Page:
Experimental Brain Research

, Volume 236, Issue 4, pp 1091–1103 | Cite as

Gaze anchoring guides real but not pantomime reach-to-grasp: support for the action–perception theory

  • Jessica R. Kuntz
  • Jenni M. Karl
  • Jon B. Doan
  • Ian Q. Whishaw
Research Article


Reach-to-grasp movements feature the integration of a reach directed by the extrinsic (location) features of a target and a grasp directed by the intrinsic (size, shape) features of a target. The action-perception theory suggests that integration and scaling of a reach-to-grasp movement, including its trajectory and the concurrent digit shaping, are features that depend upon online action pathways of the dorsal visuomotor stream. Scaling is much less accurate for a pantomime reach-to-grasp movement, a pretend reach with the target object absent. Thus, the action-perception theory proposes that pantomime movement is mediated by perceptual pathways of the ventral visuomotor stream. A distinguishing visual feature of a real reach-to-grasp movement is gaze anchoring, in which a participant visually fixates the target throughout the reach and disengages, often by blinking or looking away/averting the head, at about the time that the target is grasped. The present study examined whether gaze anchoring is associated with pantomime reaching. The eye and hand movements of participants were recorded as they reached for a ball of one of three sizes, located on a pedestal at arms’ length, or pantomimed the same reach with the ball and pedestal absent. The kinematic measures for real reach-to-grasp movements were coupled to the location and size of the target, whereas the kinematic measures for pantomime reach-to-grasp, although grossly reflecting target features, were significantly altered. Gaze anchoring was also tightly coupled to the target for real reach-to-grasp movements, but there was no systematic focus for gaze, either in relation with the virtual target, the previous location of the target, or the participant’s reaching hand, for pantomime reach-to-grasp. The presence of gaze anchoring during real vs. its absence in pantomime reach-to-grasp supports the action–perception theory that real, but not pantomime, reaches are online visuomotor actions and is discussed in relation with the neural control of real and pantomime reach-to-grasp movements.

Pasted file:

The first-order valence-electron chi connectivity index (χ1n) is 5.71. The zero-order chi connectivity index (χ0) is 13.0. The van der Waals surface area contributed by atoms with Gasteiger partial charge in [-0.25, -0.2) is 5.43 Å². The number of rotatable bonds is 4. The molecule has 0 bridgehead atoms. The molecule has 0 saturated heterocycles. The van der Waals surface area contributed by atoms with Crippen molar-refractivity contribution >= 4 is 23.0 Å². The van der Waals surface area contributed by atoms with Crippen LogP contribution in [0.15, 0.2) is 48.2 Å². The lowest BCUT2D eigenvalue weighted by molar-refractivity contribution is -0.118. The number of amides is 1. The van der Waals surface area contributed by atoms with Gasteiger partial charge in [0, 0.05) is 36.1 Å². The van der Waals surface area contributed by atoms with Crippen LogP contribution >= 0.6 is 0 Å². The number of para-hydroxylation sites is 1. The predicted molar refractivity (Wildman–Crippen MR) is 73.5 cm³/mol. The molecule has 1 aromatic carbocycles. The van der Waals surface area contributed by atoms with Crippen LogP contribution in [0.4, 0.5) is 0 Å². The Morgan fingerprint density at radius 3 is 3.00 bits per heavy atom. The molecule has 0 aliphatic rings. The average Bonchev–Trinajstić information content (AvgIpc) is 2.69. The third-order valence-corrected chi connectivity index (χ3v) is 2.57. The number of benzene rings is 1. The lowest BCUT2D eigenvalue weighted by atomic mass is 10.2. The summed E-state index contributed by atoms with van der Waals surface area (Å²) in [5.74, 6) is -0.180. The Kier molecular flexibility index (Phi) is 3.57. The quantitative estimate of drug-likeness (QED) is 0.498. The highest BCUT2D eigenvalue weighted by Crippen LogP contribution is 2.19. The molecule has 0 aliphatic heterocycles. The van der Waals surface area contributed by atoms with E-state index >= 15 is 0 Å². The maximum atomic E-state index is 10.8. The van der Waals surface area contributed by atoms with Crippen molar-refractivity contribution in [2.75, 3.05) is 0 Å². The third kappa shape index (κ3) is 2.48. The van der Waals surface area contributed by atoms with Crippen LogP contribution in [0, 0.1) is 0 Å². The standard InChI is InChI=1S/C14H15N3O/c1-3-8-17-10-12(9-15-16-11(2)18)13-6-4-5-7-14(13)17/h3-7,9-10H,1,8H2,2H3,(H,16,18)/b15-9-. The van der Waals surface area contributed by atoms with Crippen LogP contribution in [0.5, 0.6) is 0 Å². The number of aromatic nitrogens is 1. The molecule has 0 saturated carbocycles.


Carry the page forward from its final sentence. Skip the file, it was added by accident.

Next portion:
Action–perception Pantomime reaching Reach-to-grasp Dorsal stream Ventral stream Visually guided reaching Visual attention 



This work was supported by the Natural Sciences and Engineering Research Council of Canada (NSERC) [JRK], NSERC Discovery Grant [JBD], and NSERC Discovery Grant [JMK]. The authors would like to thank Tsz Yin (Ian) Fung for his help with data collection.

Compliance with ethical standards

Conflict of interest

The authors declare no competing financial interests.


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Copyright information

© Springer-Verlag GmbH Germany, part of Springer Nature 2018

Authors and Affiliations

  1. 1.Department of Neuroscience, Canadian Centre for Behavioral NeuroscienceUniversity of LethbridgeLethbridgeCanada
  2. 2.Department of PsychologyThompson Rivers UniversityKamloopsCanada
  3. 3.Engineering and Human Performance Lab, Department of Kinesiology and Physical EducationUniversity of LethbridgeLethbridgeCanada

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